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Our Northern Lights sightings…

Posted by on January 31, 2016

We visited Iceland in winter with the sole purpose of seeing the Northern Lights. While we were determined to have a great time even if we didn’t see them, boy was it nice that we were able to catch a glimpse. Makes all these cold temps and copious layers of clothing worth it!

What are they, anyway???

First things first, what are the Northern Lights, anyway? Here is my non-scientific explanation. Enjoy!

The Northern Lights (aka aurora borealis) appear after solar storms on the sun send charged particles hurling through space. Most of them deflect off the Earth’s magnetic field, but some get through the weaker fields at both poles. When these particles react with atoms in the Earth’s atmosphere, the atoms get excited (yipppeee!).  As you’d expect after any great excitement (we’ll call them atomic parties in this case), there is an inevitable cool down period. In the case of atomic parties, this cool down period emits light. And specifically, the Northern Lights.

The intensity of the lights are based on 2 main factors: the number of particles the sun sends to the party and the clearness of the sky, so you can see the party happen. Clouds = no party to see. We had a lot of clouds during our stay. An additional factor is the presence of nearby ambient light (usually from cities). The darker the area, the easier the Northern Lights are to see.


Our first glimpse

As I mentioned in the previous post, we got our first glimpse of the lights at Kolsstaðir. At that point, we weren’t even sure if we were really seeing them, since they were so faint. Jeff set up a timelapse camera while we watched them and wondered if what we were seeing was real.

Here is what we saw first, on night 2 in Kolsstaðir:

As you could see at the very beginning, there were mere hints of green dancing in the left hand portion of the screen.  With the naked eye, those were even more faint. Hence the reason we thought it was just our minds playing tricks on us. (We really wanted to see those lights!)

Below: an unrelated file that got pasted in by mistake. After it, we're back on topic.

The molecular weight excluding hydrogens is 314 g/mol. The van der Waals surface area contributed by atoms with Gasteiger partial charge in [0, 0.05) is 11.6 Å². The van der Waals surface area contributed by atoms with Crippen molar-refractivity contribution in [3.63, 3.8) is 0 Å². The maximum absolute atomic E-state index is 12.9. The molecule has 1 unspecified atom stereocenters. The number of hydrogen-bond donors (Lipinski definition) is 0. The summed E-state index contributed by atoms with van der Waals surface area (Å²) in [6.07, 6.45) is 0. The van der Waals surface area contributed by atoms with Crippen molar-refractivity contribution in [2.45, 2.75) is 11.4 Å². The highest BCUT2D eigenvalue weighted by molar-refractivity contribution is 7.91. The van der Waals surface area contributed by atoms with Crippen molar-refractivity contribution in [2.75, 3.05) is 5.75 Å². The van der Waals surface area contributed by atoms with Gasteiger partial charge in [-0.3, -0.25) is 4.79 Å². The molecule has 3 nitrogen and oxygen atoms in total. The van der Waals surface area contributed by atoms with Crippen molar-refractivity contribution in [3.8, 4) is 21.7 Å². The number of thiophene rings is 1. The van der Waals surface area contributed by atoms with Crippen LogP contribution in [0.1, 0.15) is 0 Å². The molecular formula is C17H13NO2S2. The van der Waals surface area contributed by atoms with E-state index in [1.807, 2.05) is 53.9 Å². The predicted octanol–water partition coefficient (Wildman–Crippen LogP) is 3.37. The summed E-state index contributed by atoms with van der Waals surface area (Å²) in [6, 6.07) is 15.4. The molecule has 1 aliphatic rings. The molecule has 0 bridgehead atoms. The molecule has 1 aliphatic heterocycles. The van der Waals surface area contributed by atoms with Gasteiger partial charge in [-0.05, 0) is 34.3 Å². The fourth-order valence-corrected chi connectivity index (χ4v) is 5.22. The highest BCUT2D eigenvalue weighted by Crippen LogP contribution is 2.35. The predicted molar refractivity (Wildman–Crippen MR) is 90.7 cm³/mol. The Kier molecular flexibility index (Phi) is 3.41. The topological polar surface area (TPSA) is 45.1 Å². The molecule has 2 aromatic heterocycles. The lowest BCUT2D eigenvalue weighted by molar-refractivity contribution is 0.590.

Northern Lights secret

That’s when we learned something that people generally don’t tell you:

The lights look brighter on camera than with the naked eye.

Or at least in our experience. Let me explain.

Aurora forecasting

As I mentioned before, the weather was average during our stay. We were extremely lucky that the week of rain ended before we arrived and that a fresh layer of snow quickly transformed the soggy landscape into a winter wonderland.

That said, the conditions were less than average for aurora spotting — as Iceland’s aurora forecaster told us. The scale goes from 0 to 9 (worst to best) and during our stay the aurora score hovered between 2 (low) and 3 (moderate).

So it makes sense that we weren’t seeing much — and that they’d be hard to see. That isn’t always the way. With aurora scores at the high end of the scale, the lights take over the sky and create a wondrous work of art. We didn’t see that!

Our second glimpse

Despite staying up past midnight each night, we didn’t spot the lights again until we went out on a Northern Lights hunt from Reykjavik.

In a Super Jeep with a driver and 3 other folks, along with 2 other similarly-filled Super Jeeps, we went offroading on the Reykjanes peninsula to get sufficiently away from the (bright!) lights of Reykjavik city.